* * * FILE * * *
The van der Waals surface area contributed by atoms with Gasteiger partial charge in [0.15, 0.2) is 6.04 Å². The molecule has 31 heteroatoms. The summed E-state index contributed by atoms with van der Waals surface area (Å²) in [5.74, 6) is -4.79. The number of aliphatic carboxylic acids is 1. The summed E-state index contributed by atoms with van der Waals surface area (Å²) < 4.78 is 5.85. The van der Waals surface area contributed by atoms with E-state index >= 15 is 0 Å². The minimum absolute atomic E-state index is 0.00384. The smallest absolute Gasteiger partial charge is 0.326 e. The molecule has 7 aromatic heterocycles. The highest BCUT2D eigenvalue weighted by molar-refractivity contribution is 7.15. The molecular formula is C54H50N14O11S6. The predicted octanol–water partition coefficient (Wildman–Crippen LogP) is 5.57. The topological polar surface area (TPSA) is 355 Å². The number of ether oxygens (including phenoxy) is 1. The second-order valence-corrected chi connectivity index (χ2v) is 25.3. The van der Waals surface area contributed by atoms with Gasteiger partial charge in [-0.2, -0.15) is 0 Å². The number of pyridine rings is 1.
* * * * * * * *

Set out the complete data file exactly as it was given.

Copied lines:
The van der Waals surface area contributed by atoms with Gasteiger partial charge in [0.15, 0.2) is 6.04 Å². The molecule has 31 heteroatoms. The summed E-state index contributed by atoms with van der Waals surface area (Å²) in [5.74, 6) is -4.79. The number of aliphatic carboxylic acids is 1. The summed E-state index contributed by atoms with van der Waals surface area (Å²) < 4.78 is 5.85. The van der Waals surface area contributed by atoms with E-state index >= 15 is 0 Å². The minimum absolute atomic E-state index is 0.00384. The smallest absolute Gasteiger partial charge is 0.326 e. The molecule has 7 aromatic heterocycles. The highest BCUT2D eigenvalue weighted by molar-refractivity contribution is 7.15. The molecular formula is C54H50N14O11S6. The predicted octanol–water partition coefficient (Wildman–Crippen LogP) is 5.57. The topological polar surface area (TPSA) is 355 Å². The number of ether oxygens (including phenoxy) is 1. The second-order valence-corrected chi connectivity index (χ2v) is 25.3. The van der Waals surface area contributed by atoms with Gasteiger partial charge in [-0.2, -0.15) is 0 Å². The number of pyridine rings is 1.